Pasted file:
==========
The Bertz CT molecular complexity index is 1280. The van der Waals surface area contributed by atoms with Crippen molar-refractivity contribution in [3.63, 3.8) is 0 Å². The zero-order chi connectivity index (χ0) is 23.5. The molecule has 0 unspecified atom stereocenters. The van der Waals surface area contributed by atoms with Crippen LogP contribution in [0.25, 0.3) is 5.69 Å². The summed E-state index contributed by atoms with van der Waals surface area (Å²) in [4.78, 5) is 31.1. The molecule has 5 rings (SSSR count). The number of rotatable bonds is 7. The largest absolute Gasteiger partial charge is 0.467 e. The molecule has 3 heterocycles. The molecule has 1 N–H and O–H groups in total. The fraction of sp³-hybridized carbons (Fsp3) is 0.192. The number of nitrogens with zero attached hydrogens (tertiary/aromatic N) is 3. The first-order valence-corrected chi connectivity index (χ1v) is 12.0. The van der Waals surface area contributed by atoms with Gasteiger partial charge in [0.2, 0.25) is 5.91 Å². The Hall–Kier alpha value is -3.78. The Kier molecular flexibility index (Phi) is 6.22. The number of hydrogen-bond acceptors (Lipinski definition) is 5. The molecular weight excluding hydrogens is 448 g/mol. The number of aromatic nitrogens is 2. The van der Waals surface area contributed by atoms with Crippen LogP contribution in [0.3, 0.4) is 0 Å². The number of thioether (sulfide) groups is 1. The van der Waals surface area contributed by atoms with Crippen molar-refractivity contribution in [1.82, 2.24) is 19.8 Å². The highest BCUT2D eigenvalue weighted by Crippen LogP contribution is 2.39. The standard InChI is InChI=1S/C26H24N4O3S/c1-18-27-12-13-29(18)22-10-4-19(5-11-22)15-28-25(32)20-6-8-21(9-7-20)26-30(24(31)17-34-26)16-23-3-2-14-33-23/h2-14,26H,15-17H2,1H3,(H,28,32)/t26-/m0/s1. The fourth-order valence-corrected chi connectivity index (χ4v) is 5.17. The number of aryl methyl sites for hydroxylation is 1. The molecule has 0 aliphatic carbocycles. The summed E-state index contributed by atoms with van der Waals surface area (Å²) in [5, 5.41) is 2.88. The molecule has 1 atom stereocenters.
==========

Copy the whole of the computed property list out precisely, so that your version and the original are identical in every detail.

The Bertz CT molecular complexity index is 1280. The van der Waals surface area contributed by atoms with Crippen molar-refractivity contribution in [3.63, 3.8) is 0 Å². The zero-order chi connectivity index (χ0) is 23.5. The molecule has 0 unspecified atom stereocenters. The van der Waals surface area contributed by atoms with Crippen LogP contribution in [0.25, 0.3) is 5.69 Å². The summed E-state index contributed by atoms with van der Waals surface area (Å²) in [4.78, 5) is 31.1. The molecule has 5 rings (SSSR count). The number of rotatable bonds is 7. The largest absolute Gasteiger partial charge is 0.467 e. The molecule has 3 heterocycles. The molecule has 1 N–H and O–H groups in total. The fraction of sp³-hybridized carbons (Fsp3) is 0.192. The number of nitrogens with zero attached hydrogens (tertiary/aromatic N) is 3. The first-order valence-corrected chi connectivity index (χ1v) is 12.0. The van der Waals surface area contributed by atoms with Gasteiger partial charge in [0.2, 0.25) is 5.91 Å². The Hall–Kier alpha value is -3.78. The Kier molecular flexibility index (Phi) is 6.22. The number of hydrogen-bond acceptors (Lipinski definition) is 5. The molecular weight excluding hydrogens is 448 g/mol. The number of aromatic nitrogens is 2. The van der Waals surface area contributed by atoms with Crippen LogP contribution in [0.3, 0.4) is 0 Å². The number of thioether (sulfide) groups is 1. The van der Waals surface area contributed by atoms with Crippen molar-refractivity contribution in [1.82, 2.24) is 19.8 Å². The highest BCUT2D eigenvalue weighted by Crippen LogP contribution is 2.39. The standard InChI is InChI=1S/C26H24N4O3S/c1-18-27-12-13-29(18)22-10-4-19(5-11-22)15-28-25(32)20-6-8-21(9-7-20)26-30(24(31)17-34-26)16-23-3-2-14-33-23/h2-14,26H,15-17H2,1H3,(H,28,32)/t26-/m0/s1. The fourth-order valence-corrected chi connectivity index (χ4v) is 5.17. The number of aryl methyl sites for hydroxylation is 1. The molecule has 0 aliphatic carbocycles. The summed E-state index contributed by atoms with van der Waals surface area (Å²) in [5, 5.41) is 2.88. The molecule has 1 atom stereocenters.